State support for small South Korean builders promised

Malcolm Latarche
Malcolm Latarche
ShipInsight

23 November 2018


In a move that will likely cause further complaints from China, Japan and other shipbuilding nations, the South Korean government has unveiled a package of measures to support small shipbuilders in the country.

According to a report by the Yonhap news agency, the measures call for the government and private companies to place orders for a combined 140 vessels powered by LNG by 2025, including two next year. Sung Yun-mo, South Korea's minister of trade, industry and energy, expected the orders to create a new market worth around 1 trillion won (US$890 million) for small and medium-sized shipyards. Last year, 78 smaller shipbuilders in South Korea posted slightly over 600 billion won in combined sales.

The government and the private sector plan to invest 2.8 trillion won by 2025 to build infrastructure for the operation of LNG-powered vessels.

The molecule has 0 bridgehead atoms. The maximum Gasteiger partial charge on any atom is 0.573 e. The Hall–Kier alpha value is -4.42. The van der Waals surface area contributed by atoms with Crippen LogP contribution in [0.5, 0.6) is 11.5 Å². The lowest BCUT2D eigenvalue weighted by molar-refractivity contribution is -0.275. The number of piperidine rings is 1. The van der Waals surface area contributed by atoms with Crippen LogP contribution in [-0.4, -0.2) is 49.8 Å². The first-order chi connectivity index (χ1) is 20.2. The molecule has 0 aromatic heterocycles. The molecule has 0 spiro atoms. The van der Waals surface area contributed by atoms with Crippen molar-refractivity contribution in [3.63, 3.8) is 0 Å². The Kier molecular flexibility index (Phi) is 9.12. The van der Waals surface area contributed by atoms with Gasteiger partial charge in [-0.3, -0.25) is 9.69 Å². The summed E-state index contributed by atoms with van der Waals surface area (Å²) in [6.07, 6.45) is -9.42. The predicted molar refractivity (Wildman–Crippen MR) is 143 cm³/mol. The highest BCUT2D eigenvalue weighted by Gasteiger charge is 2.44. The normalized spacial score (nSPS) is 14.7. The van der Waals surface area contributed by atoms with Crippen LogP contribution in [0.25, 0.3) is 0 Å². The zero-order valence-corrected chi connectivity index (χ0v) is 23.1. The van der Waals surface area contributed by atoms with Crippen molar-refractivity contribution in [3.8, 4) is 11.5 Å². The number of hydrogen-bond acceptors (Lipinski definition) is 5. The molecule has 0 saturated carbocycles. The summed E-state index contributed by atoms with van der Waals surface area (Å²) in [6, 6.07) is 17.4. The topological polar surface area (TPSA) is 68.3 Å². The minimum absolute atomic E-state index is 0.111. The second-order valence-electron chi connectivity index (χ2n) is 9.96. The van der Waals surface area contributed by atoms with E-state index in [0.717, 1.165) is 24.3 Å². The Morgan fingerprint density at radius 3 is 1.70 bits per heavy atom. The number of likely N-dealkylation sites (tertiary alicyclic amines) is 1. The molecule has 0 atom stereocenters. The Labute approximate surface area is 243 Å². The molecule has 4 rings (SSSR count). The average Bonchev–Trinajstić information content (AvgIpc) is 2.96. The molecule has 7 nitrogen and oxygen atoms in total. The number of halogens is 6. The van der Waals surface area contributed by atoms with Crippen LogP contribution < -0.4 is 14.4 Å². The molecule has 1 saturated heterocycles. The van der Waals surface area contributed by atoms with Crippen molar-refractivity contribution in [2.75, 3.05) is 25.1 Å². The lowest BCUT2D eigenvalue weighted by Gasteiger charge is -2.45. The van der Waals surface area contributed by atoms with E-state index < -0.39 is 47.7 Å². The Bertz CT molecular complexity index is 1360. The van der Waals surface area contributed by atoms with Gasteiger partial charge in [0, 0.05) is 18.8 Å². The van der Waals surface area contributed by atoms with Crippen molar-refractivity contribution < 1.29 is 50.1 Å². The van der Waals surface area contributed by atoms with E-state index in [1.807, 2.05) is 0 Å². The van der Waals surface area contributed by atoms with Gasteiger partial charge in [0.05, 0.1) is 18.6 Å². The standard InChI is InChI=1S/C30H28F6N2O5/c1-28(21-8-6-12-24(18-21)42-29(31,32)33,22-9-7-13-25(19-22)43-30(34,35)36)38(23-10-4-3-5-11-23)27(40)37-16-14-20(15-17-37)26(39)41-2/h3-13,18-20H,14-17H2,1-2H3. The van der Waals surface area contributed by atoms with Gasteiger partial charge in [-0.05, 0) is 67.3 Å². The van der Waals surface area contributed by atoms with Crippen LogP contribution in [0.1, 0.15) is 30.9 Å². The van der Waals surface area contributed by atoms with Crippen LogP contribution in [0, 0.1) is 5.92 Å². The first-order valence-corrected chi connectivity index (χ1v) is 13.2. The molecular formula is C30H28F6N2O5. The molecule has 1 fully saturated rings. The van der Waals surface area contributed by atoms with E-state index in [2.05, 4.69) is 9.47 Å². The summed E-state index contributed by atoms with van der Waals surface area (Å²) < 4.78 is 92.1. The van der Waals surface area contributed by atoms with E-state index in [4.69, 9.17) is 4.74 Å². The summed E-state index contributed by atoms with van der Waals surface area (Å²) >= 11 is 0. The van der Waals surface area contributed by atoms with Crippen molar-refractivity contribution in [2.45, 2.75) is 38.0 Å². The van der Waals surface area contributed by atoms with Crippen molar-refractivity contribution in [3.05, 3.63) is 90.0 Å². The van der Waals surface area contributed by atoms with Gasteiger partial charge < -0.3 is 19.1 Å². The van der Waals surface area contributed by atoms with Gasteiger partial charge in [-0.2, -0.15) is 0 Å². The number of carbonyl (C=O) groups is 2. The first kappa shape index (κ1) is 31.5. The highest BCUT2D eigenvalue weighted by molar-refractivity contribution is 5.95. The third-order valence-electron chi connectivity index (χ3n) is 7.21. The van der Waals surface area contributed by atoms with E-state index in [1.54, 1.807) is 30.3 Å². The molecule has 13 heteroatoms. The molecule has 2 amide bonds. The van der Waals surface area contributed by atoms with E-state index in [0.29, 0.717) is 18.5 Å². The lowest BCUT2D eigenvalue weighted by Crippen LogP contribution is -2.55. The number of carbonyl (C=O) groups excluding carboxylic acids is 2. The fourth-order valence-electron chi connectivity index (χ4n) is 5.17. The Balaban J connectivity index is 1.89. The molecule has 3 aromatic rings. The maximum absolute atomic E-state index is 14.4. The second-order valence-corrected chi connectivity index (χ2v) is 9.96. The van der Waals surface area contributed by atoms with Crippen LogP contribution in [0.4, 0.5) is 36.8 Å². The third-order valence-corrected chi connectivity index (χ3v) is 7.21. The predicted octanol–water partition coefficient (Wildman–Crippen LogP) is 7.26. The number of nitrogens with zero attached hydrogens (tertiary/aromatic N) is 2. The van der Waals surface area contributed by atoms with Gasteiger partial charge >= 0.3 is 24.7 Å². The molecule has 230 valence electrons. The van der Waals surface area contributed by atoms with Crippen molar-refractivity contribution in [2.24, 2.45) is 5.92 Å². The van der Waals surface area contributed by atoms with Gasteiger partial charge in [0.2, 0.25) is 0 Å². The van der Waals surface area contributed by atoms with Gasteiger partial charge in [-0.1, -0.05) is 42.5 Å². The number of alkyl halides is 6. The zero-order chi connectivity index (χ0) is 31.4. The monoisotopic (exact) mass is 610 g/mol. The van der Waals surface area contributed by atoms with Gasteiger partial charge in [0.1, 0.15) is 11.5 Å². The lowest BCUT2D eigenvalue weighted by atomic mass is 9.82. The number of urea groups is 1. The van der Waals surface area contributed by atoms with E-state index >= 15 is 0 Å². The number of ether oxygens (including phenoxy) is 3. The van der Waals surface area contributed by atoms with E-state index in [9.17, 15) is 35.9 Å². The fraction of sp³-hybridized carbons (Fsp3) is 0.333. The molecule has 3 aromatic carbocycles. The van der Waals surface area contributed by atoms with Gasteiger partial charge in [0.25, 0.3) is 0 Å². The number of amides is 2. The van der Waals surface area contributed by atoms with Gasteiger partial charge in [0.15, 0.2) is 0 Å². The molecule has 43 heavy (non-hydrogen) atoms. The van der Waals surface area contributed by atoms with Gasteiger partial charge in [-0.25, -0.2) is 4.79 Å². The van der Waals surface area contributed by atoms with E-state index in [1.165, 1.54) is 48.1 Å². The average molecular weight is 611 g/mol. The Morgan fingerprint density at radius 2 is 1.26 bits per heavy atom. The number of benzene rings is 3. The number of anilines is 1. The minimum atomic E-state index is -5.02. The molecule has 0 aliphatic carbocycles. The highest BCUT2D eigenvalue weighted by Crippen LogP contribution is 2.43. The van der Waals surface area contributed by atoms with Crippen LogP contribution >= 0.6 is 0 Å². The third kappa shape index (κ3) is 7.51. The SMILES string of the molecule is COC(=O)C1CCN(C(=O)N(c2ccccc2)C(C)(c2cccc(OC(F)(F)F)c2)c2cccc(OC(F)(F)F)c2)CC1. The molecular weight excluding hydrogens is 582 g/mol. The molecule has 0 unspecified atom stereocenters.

Under the measures, the government will also provide cash-strapped shipbuilders and suppliers with 700 billion won in new financing and roll over maturing loans and debt guarantees worth 1 trillion won by one year. In addition, the government will push to extend the period of special state support for employment in the shipbuilding industry by six months to June next year. The ministry said the package may help local shipyards overcome their current crisis and take the top spot in the global shipbuilding industry, whose focus is shifting to eco-friendly and smart vessels.

“South Korean shipbuilders are expected to win new orders worth 12 million compensated gross tons (CGTs) this year, a level close to their 2014 records,” Industry Minister Sung Yun-mo said. “A full-fledged recovery is expected to start in the second half of next year, when they begin work on new orders.”

South Korea’s big three Hyundai Heavy Industries, Samsung Heavy Industries and Daewoo Shipbuilding & Marine Engineering appear to have overcome their recent financial problems but earlier this month Japan made a complaint to the WTO alleging government support for the three broke the rules.